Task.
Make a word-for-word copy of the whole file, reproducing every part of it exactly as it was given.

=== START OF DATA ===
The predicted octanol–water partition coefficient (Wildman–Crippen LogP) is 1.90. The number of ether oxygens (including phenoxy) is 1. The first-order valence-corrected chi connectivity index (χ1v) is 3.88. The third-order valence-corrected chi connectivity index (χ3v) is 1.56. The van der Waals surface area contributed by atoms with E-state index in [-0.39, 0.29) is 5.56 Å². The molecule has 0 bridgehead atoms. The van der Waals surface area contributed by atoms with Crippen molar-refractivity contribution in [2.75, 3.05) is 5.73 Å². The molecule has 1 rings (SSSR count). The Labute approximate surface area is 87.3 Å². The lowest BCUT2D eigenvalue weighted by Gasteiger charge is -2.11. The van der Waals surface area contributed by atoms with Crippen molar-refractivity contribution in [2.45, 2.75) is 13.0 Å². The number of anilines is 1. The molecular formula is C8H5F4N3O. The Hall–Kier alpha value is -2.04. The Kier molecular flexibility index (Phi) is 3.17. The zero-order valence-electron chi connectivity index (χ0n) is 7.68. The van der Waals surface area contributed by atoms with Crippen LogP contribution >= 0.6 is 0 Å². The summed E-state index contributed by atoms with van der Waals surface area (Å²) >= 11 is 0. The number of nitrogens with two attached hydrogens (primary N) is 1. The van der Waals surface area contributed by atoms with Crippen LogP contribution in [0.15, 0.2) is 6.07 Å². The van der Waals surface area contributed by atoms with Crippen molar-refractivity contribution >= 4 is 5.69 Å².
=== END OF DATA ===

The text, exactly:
The predicted octanol–water partition coefficient (Wildman–Crippen LogP) is 1.90. The number of ether oxygens (including phenoxy) is 1. The first-order valence-corrected chi connectivity index (χ1v) is 3.88. The third-order valence-corrected chi connectivity index (χ3v) is 1.56. The van der Waals surface area contributed by atoms with E-state index in [-0.39, 0.29) is 5.56 Å². The molecule has 0 bridgehead atoms. The van der Waals surface area contributed by atoms with Crippen molar-refractivity contribution in [2.75, 3.05) is 5.73 Å². The molecule has 1 rings (SSSR count). The Labute approximate surface area is 87.3 Å². The lowest BCUT2D eigenvalue weighted by Gasteiger charge is -2.11. The van der Waals surface area contributed by atoms with Crippen molar-refractivity contribution in [2.45, 2.75) is 13.0 Å². The number of anilines is 1. The molecular formula is C8H5F4N3O. The Hall–Kier alpha value is -2.04. The Kier molecular flexibility index (Phi) is 3.17. The zero-order valence-electron chi connectivity index (χ0n) is 7.68. The van der Waals surface area contributed by atoms with Crippen LogP contribution >= 0.6 is 0 Å². The summed E-state index contributed by atoms with van der Waals surface area (Å²) >= 11 is 0. The number of nitrogens with two attached hydrogens (primary N) is 1. The van der Waals surface area contributed by atoms with Crippen LogP contribution in [0.15, 0.2) is 6.07 Å². The van der Waals surface area contributed by atoms with Crippen molar-refractivity contribution >= 4 is 5.69 Å².